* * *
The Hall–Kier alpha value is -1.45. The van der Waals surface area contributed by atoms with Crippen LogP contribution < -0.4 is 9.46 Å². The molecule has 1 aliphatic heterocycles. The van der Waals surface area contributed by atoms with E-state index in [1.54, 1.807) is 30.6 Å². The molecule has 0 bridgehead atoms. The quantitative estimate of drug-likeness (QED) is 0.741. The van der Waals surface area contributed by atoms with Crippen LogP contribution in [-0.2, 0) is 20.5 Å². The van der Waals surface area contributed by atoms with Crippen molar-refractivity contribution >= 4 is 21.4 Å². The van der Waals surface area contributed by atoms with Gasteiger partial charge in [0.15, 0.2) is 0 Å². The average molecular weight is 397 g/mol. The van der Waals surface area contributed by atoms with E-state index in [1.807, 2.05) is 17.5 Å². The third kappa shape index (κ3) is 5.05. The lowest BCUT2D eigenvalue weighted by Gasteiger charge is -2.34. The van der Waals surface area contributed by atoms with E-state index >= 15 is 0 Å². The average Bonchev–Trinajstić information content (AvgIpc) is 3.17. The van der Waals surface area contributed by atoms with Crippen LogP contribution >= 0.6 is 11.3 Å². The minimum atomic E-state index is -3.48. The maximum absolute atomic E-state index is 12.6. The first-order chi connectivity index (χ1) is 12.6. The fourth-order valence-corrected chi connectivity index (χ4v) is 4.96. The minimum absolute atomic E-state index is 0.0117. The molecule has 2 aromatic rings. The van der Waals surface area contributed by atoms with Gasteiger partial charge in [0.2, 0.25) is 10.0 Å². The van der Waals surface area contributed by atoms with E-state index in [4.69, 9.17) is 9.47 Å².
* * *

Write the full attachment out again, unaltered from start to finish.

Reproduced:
The Hall–Kier alpha value is -1.45. The van der Waals surface area contributed by atoms with Crippen LogP contribution < -0.4 is 9.46 Å². The molecule has 1 aliphatic heterocycles. The van der Waals surface area contributed by atoms with E-state index in [1.54, 1.807) is 30.6 Å². The molecule has 0 bridgehead atoms. The quantitative estimate of drug-likeness (QED) is 0.741. The van der Waals surface area contributed by atoms with Crippen LogP contribution in [-0.2, 0) is 20.5 Å². The van der Waals surface area contributed by atoms with Crippen molar-refractivity contribution >= 4 is 21.4 Å². The van der Waals surface area contributed by atoms with Gasteiger partial charge in [0.15, 0.2) is 0 Å². The average molecular weight is 397 g/mol. The van der Waals surface area contributed by atoms with E-state index in [1.807, 2.05) is 17.5 Å². The third kappa shape index (κ3) is 5.05. The lowest BCUT2D eigenvalue weighted by Gasteiger charge is -2.34. The van der Waals surface area contributed by atoms with E-state index >= 15 is 0 Å². The average Bonchev–Trinajstić information content (AvgIpc) is 3.17. The van der Waals surface area contributed by atoms with Crippen LogP contribution >= 0.6 is 11.3 Å². The minimum atomic E-state index is -3.48. The maximum absolute atomic E-state index is 12.6. The first-order chi connectivity index (χ1) is 12.6. The fourth-order valence-corrected chi connectivity index (χ4v) is 4.96. The minimum absolute atomic E-state index is 0.0117. The molecule has 2 aromatic rings. The van der Waals surface area contributed by atoms with Gasteiger partial charge in [0.2, 0.25) is 10.0 Å². The van der Waals surface area contributed by atoms with E-state index in [4.69, 9.17) is 9.47 Å².